1994 Nissan Skyline R32 GT-R V-Spec II N1

  • Year 1994
  • Mileage 7,800 Kilometres
  • Exterior Colour Crystal White
  • Interior Colour Black
  • Driver Position RHD
  • Price SOLD

1994 Nissan Skyline R32 GT-R V-Spec II N1

Debuting soon on Bring-A-Trailer as part of the JDM Collection by The Cultivated Collector

Since the Skyline GT-R’s debut in 1969, the model has been synonymous with motorsport success, earning it a defining place in the pantheon of motorsport history, as well as establishing it as a much-loved international automotive icon.

The first generation Skyline GT-R was initially available as a four-door sedan equipped with a 2.0L inline-six S20 engine which was rated at an astonishing 160HP, and put power to the ground via the rear wheels through a 5-speed manual transmission and limited slip rear differential. A few years later, in 1971, Nissan would offer the Skyline GT-R in a coupe body style, retaining the same underpinnings as its four-door sibling. After its release, the first generation Skyline GT-R received an affectionate nickname, “Hakosuka”, with the translation meaning “box skyline”, to which it is still commonly referred to to this day.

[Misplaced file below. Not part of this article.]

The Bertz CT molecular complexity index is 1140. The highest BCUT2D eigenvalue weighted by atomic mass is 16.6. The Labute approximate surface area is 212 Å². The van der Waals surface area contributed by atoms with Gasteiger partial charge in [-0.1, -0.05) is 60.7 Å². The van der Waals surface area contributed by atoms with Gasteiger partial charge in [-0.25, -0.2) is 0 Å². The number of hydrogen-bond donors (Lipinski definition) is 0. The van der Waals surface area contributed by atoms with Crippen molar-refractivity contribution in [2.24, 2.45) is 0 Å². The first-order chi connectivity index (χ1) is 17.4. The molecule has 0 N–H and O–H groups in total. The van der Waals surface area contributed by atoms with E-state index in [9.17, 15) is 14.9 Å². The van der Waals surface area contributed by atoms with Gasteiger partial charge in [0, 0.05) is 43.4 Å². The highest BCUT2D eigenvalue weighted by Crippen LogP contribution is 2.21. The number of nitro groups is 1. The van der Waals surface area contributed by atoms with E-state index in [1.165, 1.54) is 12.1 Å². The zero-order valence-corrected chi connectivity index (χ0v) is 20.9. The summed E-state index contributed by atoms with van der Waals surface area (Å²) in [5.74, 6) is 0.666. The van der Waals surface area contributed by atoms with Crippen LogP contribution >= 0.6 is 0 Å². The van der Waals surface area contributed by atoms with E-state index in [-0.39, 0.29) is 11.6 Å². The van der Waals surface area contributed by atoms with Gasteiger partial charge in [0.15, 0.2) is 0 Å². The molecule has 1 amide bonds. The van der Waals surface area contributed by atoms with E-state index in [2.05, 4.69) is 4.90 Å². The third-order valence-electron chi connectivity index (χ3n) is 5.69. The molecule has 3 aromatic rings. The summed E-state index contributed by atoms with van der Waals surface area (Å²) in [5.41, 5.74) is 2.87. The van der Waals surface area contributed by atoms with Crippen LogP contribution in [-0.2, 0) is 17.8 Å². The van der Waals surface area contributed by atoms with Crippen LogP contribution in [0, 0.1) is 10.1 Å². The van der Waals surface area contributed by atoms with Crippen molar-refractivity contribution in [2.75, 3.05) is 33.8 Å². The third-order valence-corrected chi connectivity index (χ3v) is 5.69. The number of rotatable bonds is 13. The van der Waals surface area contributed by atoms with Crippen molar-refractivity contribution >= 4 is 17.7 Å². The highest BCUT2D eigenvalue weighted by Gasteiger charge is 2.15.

The Hakosuka would prove to be born with motorsport in its DNA, seeing considerable success in early Japanese touring car racing events with 49 consecutive race wins from 1968-1972, unknowingly setting the scene for future generations of GT-Rs. The Hakosuka would remain in production from 1969 through 1972 before being replaced in 1973 with the second generation Skyline GT-R, commonly referred to as the Kenmeri. The launch of the second generation Skyline GT-R unfortunately coincided with the start of the 1970’s oil crisis, which immediately saw a seismic reduction in the public’s demand for high-performance sports cars. In the one year production run, only 197 Kenmeri Skyline GT-Rs would leave the Nissan factory before the GT-R moniker would be shelved for the foreseeable future.